Champagne sailing conditions throw the rankings wide open on day two of the Swan Tuscany Challenge.
Italy’s Gulf of Follonica served up another day of near-perfect sailing conditions to the 23 crews of the Swan Tuscany Challenge. A stable 10-12 knot breeze and glassy seas made for good speeds with no distractions for the mixed amateur and professional crews aboard the fleet of ClubSwan 36s and ClubSwan 50 boats.
Nerves had settled overnight, after the excitement of Wednesday, which marked the long-awaited return of Swan one-design racing. Teams on the quay in the early morning sun were more relaxed, but every bit as eager to get into the day’s racing. On shore technical teams had been kept busy through the night tweaking and repairing sails, and spirits were high ahead of the midday start gun.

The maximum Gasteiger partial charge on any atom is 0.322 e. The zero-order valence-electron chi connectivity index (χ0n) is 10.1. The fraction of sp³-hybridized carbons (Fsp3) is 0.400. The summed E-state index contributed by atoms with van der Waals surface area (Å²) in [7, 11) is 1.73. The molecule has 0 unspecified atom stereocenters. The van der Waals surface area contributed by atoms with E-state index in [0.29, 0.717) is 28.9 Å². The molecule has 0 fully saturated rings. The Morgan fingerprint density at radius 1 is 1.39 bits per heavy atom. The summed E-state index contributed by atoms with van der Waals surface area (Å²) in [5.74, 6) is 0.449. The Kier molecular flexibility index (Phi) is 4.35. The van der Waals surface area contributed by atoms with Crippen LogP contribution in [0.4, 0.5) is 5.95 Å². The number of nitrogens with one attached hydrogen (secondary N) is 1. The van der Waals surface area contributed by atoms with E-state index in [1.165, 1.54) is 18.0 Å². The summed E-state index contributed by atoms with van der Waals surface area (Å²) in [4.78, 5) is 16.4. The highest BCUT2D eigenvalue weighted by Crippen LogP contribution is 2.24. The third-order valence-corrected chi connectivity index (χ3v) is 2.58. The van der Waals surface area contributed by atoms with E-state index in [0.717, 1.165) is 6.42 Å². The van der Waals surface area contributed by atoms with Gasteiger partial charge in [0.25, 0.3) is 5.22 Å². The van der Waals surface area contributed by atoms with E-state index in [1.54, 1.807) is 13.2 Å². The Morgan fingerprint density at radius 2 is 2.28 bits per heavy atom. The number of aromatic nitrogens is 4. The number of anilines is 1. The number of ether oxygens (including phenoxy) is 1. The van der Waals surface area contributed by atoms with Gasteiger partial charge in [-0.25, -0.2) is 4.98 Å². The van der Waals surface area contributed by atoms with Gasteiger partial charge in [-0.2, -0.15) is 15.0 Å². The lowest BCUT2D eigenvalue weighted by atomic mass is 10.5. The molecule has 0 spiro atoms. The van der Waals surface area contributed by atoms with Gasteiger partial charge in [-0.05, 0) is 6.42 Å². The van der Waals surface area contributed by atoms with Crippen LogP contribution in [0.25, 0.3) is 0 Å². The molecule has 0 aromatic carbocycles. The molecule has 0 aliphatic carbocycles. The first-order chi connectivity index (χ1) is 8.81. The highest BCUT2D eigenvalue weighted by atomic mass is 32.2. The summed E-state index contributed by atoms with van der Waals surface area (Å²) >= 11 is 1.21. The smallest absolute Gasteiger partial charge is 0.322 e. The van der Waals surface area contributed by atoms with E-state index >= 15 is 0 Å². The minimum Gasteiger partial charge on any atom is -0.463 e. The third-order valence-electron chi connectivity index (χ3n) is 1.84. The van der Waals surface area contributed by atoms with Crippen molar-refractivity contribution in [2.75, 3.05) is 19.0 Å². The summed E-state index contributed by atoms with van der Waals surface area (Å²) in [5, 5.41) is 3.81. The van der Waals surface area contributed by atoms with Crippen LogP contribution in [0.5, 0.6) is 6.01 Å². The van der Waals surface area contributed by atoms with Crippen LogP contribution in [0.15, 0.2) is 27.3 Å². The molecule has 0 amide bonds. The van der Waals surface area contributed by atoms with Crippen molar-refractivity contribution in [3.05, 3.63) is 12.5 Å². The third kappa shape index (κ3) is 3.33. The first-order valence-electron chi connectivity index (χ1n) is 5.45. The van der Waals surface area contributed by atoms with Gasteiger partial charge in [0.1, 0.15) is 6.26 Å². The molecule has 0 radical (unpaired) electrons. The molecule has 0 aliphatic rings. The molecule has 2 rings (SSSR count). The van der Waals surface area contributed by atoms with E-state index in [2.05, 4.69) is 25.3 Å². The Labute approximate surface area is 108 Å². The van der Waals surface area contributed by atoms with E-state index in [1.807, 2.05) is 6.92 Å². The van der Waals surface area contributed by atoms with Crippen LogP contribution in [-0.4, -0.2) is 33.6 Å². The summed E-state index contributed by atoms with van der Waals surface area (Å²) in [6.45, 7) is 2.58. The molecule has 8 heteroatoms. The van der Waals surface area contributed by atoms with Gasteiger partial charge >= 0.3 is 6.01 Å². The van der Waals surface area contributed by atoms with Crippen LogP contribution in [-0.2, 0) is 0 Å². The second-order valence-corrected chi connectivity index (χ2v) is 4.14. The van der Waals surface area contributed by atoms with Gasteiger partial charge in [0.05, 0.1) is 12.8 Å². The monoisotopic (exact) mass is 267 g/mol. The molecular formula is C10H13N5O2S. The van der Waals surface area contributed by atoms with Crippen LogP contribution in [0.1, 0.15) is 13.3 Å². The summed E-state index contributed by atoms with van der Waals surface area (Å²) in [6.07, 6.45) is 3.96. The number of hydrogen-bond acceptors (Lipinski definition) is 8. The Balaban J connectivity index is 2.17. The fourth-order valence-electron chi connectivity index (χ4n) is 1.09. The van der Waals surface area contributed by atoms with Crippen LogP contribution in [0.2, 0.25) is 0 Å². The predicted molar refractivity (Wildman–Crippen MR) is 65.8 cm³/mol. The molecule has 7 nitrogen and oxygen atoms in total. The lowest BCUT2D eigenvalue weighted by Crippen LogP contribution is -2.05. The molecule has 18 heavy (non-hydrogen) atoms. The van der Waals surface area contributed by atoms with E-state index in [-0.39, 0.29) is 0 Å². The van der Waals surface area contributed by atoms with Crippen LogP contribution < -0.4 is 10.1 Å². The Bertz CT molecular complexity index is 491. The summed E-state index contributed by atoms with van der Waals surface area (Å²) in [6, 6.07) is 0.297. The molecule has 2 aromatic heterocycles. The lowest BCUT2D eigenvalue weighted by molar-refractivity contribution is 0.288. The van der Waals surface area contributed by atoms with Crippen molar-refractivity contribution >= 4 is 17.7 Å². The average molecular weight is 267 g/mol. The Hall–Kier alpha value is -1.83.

“We are trying to improve by watching the others,” said Simon Sivitz, mainsail trimmer on CS36 Farstar. “For instance, we made some small changes to the mast settings compared to yesterday’s leading boats. We are all so close, tacking from one boat to another, trying to find the best position to round the top mark.”
The move paid off, with Farstar scoring a bullet and a 2nd place to put them third overall in the class. But the day belonged once again to G-Spot, Giangiacomo Serena di Lapigio’s CS36. He held onto his top position with a bullet, a third and a fourth place in the day’s racing. That was in spite of a 20-degree wind shift to the right, which meant the upwind marks had to be moved during the race.
Giangiacomo Serena di Lapigio’s CS36 G-Spot retains the lead in the ClubSwan 36 class, 7 points ahead of Andrea Lacorte’s ClubSwan 36 Vitamina.
Leonardo Ferragamo’s Cuordileone also retains the top spot for the ClubSwan 50 fleet, narrowly ahead of Marcus Brennecke’s Hatari who is just 1 point behind.